From 1950 - 1964 Lippisch worked for the Collins Radio Company in Iowa, which had an aeronautical division. It was during this time that his interest shifted toward ground effect craft. The results were an unconventional VTOL
[ Vertical Take-Off and Landing (VTOL) describes airplanes that can lift off vertically. This classification includes only a very few aircraft; helicopters are not considered VTOL.
In 1928, Nikola Tesla received patents for an apparatus for aerial transportation. It is one of the earliest example of VTOL aircraft. In the late 1950's and early 1960's almost all fighter aircraft designed included some VTOL features. This was a response to the worrying possibility that a first-strike against airfields by nuclear armed bombers would leave a country open to attack by following bombers. The "solution" was to use VTOL fighters that could be moved to open fields around the countryside, making them immune to widespread destruction.
In reality the costs of VTOL performance were huge, and while it turned out to be fairly easy to move the plane, moving the support equipment and fuel was not so easy. By the mid-1960s interest in VTOL had faded, perhaps due much to the widespread introduction ofICBMs as the main nuclear delivery system.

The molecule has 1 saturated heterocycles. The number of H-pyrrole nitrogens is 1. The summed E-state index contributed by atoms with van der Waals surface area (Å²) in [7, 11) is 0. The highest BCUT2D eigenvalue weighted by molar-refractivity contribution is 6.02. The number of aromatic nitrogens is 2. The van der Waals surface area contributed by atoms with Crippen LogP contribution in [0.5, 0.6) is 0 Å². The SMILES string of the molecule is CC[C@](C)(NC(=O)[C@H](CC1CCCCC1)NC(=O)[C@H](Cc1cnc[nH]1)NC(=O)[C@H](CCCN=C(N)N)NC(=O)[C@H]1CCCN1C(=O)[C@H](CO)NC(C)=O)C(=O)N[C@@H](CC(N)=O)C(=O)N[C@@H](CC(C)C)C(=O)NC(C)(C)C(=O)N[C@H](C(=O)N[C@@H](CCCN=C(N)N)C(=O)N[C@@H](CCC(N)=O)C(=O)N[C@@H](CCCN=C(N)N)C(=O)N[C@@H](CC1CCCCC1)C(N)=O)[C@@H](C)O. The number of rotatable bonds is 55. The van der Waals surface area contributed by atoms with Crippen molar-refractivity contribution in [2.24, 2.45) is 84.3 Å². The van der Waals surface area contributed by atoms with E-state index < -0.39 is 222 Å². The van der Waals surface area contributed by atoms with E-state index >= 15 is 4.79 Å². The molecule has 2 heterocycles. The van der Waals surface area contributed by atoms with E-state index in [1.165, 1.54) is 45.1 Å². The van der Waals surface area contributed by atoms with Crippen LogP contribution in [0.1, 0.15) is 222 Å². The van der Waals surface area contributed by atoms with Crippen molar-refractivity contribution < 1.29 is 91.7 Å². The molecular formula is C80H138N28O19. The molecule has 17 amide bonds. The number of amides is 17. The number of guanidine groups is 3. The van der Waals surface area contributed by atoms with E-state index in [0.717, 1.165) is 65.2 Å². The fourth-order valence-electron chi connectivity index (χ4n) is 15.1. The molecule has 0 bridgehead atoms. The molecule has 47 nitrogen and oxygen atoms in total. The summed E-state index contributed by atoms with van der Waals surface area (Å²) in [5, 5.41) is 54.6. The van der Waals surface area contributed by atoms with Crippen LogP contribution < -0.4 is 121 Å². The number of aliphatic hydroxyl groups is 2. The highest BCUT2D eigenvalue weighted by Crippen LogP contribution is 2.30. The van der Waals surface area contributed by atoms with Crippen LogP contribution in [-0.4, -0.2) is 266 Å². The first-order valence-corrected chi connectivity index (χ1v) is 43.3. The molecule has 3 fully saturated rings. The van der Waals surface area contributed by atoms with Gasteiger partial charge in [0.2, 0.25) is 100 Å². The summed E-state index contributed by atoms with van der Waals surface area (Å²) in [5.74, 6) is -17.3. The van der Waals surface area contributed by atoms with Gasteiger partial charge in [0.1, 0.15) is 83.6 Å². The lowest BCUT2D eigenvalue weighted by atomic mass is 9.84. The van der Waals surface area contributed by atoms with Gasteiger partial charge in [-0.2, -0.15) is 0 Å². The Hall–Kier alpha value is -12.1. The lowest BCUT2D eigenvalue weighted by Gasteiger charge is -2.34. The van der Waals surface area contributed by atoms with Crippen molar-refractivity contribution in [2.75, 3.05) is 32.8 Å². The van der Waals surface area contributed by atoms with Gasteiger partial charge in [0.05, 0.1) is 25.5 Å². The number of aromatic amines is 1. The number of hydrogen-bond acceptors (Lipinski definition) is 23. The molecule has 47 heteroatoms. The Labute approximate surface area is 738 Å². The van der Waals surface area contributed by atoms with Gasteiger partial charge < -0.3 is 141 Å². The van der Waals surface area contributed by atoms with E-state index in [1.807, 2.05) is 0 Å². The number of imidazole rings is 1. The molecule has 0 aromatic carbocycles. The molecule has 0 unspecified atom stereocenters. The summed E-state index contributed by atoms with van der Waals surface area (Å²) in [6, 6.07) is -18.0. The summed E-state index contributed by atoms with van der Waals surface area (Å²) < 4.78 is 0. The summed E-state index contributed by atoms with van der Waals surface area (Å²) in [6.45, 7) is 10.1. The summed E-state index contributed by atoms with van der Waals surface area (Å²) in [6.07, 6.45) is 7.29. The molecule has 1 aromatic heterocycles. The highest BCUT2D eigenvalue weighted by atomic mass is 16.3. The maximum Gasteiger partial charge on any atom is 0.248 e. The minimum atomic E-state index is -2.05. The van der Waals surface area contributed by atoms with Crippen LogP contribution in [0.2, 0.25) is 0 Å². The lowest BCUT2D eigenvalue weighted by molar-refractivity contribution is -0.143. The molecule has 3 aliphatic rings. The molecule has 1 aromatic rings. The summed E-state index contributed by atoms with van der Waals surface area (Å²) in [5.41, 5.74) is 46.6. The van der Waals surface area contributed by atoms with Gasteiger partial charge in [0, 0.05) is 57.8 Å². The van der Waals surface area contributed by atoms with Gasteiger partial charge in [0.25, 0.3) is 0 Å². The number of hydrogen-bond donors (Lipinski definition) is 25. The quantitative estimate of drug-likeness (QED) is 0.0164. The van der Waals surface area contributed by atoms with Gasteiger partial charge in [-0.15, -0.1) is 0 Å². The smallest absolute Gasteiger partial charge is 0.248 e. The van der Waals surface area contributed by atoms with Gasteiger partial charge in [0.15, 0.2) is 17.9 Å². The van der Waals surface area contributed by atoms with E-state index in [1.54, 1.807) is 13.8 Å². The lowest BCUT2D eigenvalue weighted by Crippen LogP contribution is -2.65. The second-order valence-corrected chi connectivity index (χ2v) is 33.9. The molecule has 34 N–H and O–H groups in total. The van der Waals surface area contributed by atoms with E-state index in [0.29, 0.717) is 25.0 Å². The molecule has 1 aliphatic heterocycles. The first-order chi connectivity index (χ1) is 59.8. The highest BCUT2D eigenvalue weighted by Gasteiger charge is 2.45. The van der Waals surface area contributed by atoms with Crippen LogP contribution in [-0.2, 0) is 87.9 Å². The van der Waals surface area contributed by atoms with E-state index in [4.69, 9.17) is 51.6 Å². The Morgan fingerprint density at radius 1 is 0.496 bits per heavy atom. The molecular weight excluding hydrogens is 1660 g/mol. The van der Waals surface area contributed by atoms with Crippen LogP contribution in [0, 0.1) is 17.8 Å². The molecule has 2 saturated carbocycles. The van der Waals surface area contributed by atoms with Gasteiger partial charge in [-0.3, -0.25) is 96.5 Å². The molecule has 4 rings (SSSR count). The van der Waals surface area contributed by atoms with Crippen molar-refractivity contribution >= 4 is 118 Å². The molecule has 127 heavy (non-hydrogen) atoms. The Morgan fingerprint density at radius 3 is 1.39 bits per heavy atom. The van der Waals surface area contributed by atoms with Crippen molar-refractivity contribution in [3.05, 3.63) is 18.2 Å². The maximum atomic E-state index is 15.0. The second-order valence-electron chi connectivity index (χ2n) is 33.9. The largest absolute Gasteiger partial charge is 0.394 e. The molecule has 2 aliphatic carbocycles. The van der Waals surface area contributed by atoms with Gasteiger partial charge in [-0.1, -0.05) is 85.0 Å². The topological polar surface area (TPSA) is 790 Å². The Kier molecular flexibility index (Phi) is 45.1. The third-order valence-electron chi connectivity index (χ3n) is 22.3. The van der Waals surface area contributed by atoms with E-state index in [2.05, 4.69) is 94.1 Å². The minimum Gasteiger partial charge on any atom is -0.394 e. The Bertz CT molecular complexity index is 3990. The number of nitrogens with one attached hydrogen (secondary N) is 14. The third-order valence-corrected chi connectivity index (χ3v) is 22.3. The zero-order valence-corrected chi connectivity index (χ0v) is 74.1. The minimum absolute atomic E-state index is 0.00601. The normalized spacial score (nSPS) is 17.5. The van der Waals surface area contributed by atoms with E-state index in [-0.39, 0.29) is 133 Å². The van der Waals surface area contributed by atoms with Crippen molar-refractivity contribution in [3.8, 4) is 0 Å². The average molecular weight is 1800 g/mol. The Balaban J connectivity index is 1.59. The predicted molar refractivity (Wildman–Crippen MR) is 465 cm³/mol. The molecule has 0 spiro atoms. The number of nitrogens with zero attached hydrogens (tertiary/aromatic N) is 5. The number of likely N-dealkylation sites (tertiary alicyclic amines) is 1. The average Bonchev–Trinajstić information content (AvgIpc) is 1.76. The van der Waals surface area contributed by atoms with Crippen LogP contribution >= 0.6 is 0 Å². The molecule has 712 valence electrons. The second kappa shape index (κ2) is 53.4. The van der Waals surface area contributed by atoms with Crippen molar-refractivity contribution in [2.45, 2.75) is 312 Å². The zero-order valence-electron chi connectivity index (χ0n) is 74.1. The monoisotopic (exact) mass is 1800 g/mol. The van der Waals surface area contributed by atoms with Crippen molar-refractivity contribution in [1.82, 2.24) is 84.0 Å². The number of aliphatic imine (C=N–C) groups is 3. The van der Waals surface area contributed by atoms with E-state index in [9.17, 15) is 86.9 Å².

Currently there are believed to be two types of practical VTOL aircraft in operation:
V-22 Osprey "tilt-rotor" and the
- Bell Boeing
British AerospaceHawker Harrier "Jump jet" ]
aircraft (an aerodyne) and an aerofoil boat. Lippisch resigned from Collins because of ill health caused by cancer.
When he recovered in 1996, he formed his own research company, Lippisch Research Corporation, and attracted the interest of the West German government. Prototypes for both the aerodyne and the ground-effect craft were built, but no further development was undertaken. The Kiekhaefer Mercury company was also interested in his ground-effect craft and successfully tested one of his designs as the Aeroskimmer, but also eventually lost interest.
Lippisch died at Cedar Rapids, Iowa.